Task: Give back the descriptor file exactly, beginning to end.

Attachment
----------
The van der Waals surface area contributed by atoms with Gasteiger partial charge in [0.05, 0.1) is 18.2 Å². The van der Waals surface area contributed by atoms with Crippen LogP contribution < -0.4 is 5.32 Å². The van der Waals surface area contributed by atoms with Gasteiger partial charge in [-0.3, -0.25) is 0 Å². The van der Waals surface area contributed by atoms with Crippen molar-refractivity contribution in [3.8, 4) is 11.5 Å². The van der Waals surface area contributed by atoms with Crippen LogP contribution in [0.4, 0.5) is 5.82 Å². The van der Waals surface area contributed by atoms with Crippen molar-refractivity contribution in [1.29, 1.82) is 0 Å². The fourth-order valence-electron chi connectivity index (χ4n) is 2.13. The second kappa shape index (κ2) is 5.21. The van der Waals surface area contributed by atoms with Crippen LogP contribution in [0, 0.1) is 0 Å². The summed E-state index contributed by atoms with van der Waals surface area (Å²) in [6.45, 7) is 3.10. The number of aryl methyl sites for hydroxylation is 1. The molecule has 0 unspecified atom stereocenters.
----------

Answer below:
The van der Waals surface area contributed by atoms with Gasteiger partial charge in [0.05, 0.1) is 18.2 Å². The van der Waals surface area contributed by atoms with Crippen LogP contribution < -0.4 is 5.32 Å². The van der Waals surface area contributed by atoms with Gasteiger partial charge in [-0.3, -0.25) is 0 Å². The van der Waals surface area contributed by atoms with Crippen molar-refractivity contribution in [3.8, 4) is 11.5 Å². The van der Waals surface area contributed by atoms with Crippen LogP contribution in [0.4, 0.5) is 5.82 Å². The van der Waals surface area contributed by atoms with Crippen molar-refractivity contribution in [1.29, 1.82) is 0 Å². The fourth-order valence-electron chi connectivity index (χ4n) is 2.13. The second kappa shape index (κ2) is 5.21. The van der Waals surface area contributed by atoms with Crippen LogP contribution in [0, 0.1) is 0 Å². The summed E-state index contributed by atoms with van der Waals surface area (Å²) in [6.45, 7) is 3.10. The number of aryl methyl sites for hydroxylation is 1. The molecule has 0 unspecified atom stereocenters.